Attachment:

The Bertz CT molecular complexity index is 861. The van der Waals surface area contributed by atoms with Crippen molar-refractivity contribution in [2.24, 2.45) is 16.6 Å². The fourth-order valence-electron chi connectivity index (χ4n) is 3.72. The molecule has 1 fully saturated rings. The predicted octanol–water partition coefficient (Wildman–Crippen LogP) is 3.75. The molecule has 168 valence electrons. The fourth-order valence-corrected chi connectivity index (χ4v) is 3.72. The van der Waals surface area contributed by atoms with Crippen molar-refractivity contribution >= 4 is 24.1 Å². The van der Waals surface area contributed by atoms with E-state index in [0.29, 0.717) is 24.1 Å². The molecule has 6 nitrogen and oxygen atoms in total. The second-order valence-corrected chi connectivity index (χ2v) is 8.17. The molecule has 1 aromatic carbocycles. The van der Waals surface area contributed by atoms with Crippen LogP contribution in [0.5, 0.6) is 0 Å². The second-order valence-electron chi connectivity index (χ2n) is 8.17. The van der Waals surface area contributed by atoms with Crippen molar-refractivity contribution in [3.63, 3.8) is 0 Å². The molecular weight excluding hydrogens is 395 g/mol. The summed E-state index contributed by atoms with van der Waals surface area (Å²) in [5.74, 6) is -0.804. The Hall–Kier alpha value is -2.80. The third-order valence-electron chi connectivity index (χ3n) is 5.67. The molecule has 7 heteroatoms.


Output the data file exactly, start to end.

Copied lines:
The Bertz CT molecular complexity index is 861. The van der Waals surface area contributed by atoms with Crippen molar-refractivity contribution in [2.24, 2.45) is 16.6 Å². The fourth-order valence-electron chi connectivity index (χ4n) is 3.72. The molecule has 1 fully saturated rings. The predicted octanol–water partition coefficient (Wildman–Crippen LogP) is 3.75. The molecule has 168 valence electrons. The fourth-order valence-corrected chi connectivity index (χ4v) is 3.72. The van der Waals surface area contributed by atoms with Crippen molar-refractivity contribution >= 4 is 24.1 Å². The van der Waals surface area contributed by atoms with E-state index in [0.29, 0.717) is 24.1 Å². The molecule has 6 nitrogen and oxygen atoms in total. The second-order valence-corrected chi connectivity index (χ2v) is 8.17. The molecule has 1 aromatic carbocycles. The van der Waals surface area contributed by atoms with Crippen LogP contribution in [0.5, 0.6) is 0 Å². The second-order valence-electron chi connectivity index (χ2n) is 8.17. The van der Waals surface area contributed by atoms with Crippen molar-refractivity contribution in [3.63, 3.8) is 0 Å². The molecular weight excluding hydrogens is 395 g/mol. The summed E-state index contributed by atoms with van der Waals surface area (Å²) in [5.74, 6) is -0.804. The Hall–Kier alpha value is -2.80. The third-order valence-electron chi connectivity index (χ3n) is 5.67. The molecule has 7 heteroatoms.